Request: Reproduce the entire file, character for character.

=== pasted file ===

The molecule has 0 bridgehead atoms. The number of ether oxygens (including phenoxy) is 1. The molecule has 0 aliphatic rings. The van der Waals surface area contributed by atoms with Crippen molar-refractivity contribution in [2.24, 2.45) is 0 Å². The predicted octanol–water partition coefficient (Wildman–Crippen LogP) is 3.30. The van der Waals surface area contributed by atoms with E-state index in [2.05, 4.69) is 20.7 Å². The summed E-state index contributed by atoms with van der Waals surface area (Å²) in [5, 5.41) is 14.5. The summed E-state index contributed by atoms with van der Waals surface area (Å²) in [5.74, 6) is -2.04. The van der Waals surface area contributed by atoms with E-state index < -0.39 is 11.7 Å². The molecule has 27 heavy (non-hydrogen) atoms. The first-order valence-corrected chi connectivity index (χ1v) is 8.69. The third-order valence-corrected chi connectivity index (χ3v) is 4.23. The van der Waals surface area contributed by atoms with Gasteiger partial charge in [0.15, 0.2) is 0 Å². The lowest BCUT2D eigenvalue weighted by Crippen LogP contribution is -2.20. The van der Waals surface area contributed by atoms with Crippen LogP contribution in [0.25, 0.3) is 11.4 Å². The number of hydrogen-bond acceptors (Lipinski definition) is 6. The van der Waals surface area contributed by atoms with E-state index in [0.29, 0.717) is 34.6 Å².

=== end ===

The molecule has 0 bridgehead atoms. The number of ether oxygens (including phenoxy) is 1. The molecule has 0 aliphatic rings. The van der Waals surface area contributed by atoms with Crippen molar-refractivity contribution in [2.24, 2.45) is 0 Å². The predicted octanol–water partition coefficient (Wildman–Crippen LogP) is 3.30. The van der Waals surface area contributed by atoms with E-state index in [2.05, 4.69) is 20.7 Å². The summed E-state index contributed by atoms with van der Waals surface area (Å²) in [5, 5.41) is 14.5. The summed E-state index contributed by atoms with van der Waals surface area (Å²) in [5.74, 6) is -2.04. The van der Waals surface area contributed by atoms with E-state index < -0.39 is 11.7 Å². The molecule has 27 heavy (non-hydrogen) atoms. The first-order valence-corrected chi connectivity index (χ1v) is 8.69. The third-order valence-corrected chi connectivity index (χ3v) is 4.23. The van der Waals surface area contributed by atoms with Gasteiger partial charge in [0.15, 0.2) is 0 Å². The lowest BCUT2D eigenvalue weighted by Crippen LogP contribution is -2.20. The van der Waals surface area contributed by atoms with Crippen LogP contribution in [0.25, 0.3) is 11.4 Å². The number of hydrogen-bond acceptors (Lipinski definition) is 6. The van der Waals surface area contributed by atoms with E-state index in [0.29, 0.717) is 34.6 Å².